This article was originally published by Thieme Medical and Scientific Publishers Pvt. Ltd. and was migrated to Scientific Scholar after the change of Publisher; therefore Scientific Scholar has no control over the quality or content of this article.

Abstract

Abstract

Nearly half of patients with Guillain-Barré syndrome (GBS) have cranial nerve involvement. Ocular muscle weakness or ophthalmoplegia occurs in ~10% of these patients. Patients presenting with bilateral ptosis, with or without ophthalmoplegia, is a rare finding. Anti-GQ1b antibody has been found in Miller Fisher syndrome and GBS with ophthalmoplegia variants. We report a case of GBS in a young boy presenting with rare presentation of tetraplegia, bilateral ptosis, and facial palsy, no ataxia but ophthalmoplegia with seronegative anti-GQ1b antibody. Patient showed recovery in cranial nerves involvement as well as with motor and functional recovery after 3 weeks of inpatient rehabilitation (Barthel Index score improved to 60/100 at the time of discharge from 20/100 at the time of admission). He was independent for most of the activity of daily livings including ambulation at the time of discharge from rehabilitation unit (p < 0.001).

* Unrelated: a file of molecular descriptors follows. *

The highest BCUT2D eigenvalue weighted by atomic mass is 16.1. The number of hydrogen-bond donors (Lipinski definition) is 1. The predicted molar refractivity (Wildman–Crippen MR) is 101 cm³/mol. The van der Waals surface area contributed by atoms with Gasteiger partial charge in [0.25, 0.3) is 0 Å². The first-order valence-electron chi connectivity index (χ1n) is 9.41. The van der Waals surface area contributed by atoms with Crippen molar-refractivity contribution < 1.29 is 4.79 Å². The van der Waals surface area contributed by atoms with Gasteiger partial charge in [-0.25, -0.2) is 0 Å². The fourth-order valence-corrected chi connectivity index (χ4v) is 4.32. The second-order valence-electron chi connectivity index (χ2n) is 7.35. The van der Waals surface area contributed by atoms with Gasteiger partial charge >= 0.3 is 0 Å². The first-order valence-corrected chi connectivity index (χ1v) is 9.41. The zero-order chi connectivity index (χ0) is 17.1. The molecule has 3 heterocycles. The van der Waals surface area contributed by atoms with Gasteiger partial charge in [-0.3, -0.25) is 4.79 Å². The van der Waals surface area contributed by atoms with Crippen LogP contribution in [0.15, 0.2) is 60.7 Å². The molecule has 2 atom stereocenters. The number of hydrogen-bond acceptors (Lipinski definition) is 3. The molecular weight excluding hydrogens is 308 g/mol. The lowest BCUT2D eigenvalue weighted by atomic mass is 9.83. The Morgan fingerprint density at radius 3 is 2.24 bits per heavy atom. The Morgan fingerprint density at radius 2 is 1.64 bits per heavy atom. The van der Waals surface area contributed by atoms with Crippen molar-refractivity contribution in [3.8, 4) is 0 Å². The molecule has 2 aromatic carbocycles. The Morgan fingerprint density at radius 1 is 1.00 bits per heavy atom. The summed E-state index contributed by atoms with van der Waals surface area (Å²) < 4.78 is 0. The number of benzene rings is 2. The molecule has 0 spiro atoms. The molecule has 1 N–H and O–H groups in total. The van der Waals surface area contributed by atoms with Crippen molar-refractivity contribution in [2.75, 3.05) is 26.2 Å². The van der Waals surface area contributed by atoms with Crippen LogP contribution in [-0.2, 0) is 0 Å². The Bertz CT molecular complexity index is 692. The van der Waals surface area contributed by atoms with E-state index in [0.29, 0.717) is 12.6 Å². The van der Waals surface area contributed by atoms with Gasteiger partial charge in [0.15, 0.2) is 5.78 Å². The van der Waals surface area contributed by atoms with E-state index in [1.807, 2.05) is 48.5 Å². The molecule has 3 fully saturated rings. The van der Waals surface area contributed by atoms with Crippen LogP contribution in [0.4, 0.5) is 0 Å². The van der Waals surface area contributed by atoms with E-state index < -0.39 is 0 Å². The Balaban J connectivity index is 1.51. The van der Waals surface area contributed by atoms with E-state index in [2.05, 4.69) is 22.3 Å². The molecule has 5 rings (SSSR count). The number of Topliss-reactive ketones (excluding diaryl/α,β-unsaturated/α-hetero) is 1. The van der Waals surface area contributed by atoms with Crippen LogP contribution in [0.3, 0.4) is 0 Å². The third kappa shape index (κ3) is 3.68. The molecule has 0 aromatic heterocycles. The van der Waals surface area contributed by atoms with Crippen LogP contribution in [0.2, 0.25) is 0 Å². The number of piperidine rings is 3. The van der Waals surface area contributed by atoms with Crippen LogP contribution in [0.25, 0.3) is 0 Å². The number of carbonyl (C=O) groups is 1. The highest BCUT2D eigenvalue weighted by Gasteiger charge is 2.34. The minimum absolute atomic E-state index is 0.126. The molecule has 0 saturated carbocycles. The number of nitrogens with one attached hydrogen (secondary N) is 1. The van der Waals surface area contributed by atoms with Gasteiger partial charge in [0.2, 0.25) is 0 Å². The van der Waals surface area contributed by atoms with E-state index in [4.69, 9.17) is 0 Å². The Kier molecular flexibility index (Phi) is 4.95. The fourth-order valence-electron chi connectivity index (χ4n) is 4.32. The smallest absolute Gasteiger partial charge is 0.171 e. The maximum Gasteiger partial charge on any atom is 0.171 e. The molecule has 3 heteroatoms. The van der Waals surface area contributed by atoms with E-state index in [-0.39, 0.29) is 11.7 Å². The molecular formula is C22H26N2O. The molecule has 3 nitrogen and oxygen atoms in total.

Keywords

Guillain-Barré syndrome
ophthalmoplegia
rehabilitation

Case Presentation